More than a year ago, journalists at Süddeutsche Zeitung, a German newspaper, received an unusual offer. An anonymous source, known only as "John Doe," claimed to have vital, damaging information on the illegal financial transactions of the global elite — celebrities, athletes, Mafioso, royalty, heads of state and more. Even Jackie Chan was implicated in these files. Shortly after the revelations hit, the Prime Minister of Iceland went on leave. David Cameron was excoriated in the British press. China censored any reporting of the papers. And that's just the beginning.
The information revealed became the largest single leak in human history. Over 11.5 million files, 2.6 terabytes of documents from the 1970s to 2015, all from the same place: a Panamanian law firm known as Mossack Fonseca. Collectively, these documents are known as the Panama Papers.
Before this month, it's safe to say the average person probably hadn't heard of this firm. Founded in 1977, Mossack Fonseca specializes in the construction of offshore business structures, often called shell companies. In the worst cases, these businesses would be facades — fake as the storefronts in a stage play, based in a tax haven and used solely as a way to hide money from the authorities.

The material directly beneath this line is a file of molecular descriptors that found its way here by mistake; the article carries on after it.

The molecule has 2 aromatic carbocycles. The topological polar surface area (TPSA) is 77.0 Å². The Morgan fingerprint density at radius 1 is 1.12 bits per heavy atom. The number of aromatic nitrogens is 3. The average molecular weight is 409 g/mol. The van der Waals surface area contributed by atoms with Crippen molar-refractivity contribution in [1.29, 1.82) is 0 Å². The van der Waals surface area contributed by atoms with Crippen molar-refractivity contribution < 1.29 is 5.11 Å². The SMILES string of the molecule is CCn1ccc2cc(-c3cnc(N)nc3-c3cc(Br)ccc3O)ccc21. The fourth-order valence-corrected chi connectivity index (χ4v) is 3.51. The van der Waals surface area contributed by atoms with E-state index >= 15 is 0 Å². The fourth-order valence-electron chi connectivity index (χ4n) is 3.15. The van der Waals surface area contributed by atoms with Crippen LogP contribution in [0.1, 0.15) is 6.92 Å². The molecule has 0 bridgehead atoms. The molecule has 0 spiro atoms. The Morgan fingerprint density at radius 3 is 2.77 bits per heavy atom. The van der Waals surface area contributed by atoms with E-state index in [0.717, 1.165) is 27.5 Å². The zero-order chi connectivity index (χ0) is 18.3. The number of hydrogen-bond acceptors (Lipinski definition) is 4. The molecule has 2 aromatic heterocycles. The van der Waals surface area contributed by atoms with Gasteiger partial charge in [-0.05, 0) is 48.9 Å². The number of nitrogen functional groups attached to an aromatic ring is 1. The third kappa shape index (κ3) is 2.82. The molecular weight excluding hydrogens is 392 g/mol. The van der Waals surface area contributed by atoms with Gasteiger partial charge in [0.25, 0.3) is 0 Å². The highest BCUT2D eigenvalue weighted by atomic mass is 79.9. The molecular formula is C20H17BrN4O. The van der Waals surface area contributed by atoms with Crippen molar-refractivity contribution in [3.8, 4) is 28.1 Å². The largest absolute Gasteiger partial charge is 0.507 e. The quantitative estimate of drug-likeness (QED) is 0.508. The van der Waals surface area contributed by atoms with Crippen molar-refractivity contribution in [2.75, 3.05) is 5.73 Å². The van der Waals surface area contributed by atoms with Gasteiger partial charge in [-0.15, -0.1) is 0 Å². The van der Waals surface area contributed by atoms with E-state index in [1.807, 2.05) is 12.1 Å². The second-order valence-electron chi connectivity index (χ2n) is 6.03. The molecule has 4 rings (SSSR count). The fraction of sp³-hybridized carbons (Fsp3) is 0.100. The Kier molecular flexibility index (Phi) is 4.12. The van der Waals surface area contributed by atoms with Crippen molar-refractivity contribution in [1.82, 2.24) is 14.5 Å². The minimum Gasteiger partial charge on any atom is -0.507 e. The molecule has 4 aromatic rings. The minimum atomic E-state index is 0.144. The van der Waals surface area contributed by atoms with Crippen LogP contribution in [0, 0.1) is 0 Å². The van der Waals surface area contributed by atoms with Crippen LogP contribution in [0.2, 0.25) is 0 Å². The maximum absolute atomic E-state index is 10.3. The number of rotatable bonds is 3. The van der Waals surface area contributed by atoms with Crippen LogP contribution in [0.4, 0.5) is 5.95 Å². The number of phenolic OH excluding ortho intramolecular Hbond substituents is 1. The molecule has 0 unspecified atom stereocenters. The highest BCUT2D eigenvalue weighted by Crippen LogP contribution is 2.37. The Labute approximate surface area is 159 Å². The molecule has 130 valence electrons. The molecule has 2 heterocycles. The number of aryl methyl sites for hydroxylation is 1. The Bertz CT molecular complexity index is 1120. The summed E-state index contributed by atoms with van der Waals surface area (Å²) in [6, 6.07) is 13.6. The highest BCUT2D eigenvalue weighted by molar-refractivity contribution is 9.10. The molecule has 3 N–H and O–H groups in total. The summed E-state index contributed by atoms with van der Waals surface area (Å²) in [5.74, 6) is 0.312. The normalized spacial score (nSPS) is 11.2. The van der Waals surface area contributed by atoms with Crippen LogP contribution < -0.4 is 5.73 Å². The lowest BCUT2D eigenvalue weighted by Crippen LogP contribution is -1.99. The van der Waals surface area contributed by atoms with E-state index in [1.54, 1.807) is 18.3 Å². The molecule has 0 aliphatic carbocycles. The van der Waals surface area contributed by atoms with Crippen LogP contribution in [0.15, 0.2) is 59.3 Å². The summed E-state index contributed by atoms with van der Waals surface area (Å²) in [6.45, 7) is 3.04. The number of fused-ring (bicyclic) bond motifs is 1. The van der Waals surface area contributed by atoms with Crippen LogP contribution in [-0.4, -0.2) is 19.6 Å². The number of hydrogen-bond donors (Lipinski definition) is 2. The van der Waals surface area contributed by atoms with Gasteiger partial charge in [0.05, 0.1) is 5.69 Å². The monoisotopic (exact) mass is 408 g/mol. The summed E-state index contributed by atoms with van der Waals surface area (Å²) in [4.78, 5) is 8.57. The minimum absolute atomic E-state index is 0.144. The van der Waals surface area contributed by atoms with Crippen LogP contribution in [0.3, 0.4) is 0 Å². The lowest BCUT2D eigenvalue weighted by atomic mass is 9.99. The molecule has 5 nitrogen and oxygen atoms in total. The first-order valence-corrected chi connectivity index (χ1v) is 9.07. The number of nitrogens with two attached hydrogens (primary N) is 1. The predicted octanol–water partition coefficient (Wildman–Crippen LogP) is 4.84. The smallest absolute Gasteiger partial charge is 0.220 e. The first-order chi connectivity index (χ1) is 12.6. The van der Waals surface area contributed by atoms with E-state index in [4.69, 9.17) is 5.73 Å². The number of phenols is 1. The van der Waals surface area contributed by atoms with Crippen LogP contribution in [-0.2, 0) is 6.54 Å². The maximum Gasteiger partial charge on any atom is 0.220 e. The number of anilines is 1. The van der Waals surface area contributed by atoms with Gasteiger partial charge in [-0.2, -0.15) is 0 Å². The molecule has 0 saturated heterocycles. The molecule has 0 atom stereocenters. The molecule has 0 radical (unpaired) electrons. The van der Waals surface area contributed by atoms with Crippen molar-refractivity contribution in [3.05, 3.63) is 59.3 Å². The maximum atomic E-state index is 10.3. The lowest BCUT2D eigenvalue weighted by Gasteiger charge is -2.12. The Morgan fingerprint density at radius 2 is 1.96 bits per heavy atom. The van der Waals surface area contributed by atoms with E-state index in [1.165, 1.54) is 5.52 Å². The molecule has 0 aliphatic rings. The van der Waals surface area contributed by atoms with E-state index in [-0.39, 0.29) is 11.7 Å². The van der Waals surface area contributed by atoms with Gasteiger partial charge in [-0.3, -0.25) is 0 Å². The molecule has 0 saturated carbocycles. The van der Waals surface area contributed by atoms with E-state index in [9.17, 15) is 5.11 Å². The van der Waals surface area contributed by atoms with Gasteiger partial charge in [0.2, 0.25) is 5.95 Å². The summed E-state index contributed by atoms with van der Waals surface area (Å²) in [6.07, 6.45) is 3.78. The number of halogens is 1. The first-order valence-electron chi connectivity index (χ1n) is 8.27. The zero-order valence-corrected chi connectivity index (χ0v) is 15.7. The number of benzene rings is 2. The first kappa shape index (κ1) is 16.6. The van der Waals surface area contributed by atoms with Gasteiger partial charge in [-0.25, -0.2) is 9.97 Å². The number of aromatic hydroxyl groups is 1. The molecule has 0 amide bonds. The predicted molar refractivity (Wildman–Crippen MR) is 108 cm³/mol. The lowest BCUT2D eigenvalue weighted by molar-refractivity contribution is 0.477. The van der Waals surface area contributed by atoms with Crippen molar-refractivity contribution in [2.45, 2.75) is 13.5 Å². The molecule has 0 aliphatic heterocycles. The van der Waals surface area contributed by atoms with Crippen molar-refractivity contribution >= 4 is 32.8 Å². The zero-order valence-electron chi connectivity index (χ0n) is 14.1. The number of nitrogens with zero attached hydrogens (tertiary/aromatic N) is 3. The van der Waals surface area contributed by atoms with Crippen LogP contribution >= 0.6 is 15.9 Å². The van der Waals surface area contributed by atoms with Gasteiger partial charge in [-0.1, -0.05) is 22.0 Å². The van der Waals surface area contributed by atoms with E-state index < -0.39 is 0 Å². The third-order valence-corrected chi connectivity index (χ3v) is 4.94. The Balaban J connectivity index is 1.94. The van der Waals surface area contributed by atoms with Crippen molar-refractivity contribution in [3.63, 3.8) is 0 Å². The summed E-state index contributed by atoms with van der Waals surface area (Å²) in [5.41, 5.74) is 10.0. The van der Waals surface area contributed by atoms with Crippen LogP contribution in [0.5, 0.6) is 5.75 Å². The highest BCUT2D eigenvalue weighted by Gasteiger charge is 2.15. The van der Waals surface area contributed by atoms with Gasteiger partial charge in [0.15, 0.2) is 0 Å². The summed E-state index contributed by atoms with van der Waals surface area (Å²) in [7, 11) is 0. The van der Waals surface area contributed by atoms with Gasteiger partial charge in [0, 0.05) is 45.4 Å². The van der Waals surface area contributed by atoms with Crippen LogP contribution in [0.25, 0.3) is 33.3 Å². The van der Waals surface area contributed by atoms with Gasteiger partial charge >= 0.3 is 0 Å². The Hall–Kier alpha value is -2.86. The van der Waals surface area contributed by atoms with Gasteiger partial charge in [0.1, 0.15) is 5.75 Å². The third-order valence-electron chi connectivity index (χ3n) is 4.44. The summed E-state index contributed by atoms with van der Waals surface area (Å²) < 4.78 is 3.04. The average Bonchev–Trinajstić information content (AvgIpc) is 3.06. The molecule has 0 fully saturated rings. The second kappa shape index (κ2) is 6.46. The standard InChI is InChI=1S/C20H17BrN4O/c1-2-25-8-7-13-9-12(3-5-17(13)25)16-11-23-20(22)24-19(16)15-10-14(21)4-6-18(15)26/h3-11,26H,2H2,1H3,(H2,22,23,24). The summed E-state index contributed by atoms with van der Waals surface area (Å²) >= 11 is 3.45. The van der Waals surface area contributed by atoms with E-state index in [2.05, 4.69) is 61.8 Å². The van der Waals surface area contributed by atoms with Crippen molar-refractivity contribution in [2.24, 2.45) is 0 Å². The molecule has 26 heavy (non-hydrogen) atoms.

While it's important to note that these business structures are not inherently illegal, in many cases the documents indicate criminal activity. Tax evasion may be a common thread, but the money hidden in some of these offshore entities is also connected to bribery, corruption, organized crime and bank heists.
Mossack Fonseca, for their part, argues they've done nothing wrong.
As the story continues to unfold, people around the world are getting a deeper glimpse into the murky world of private wealth and international finance. Expect more stories from the Panama Papers to hit the presses in the coming days and weeks.
And check out the embedded podcast we just released, wherein we explore the circumstances and consequences of the leak, as well as the structure of these enigmatic offshore entities.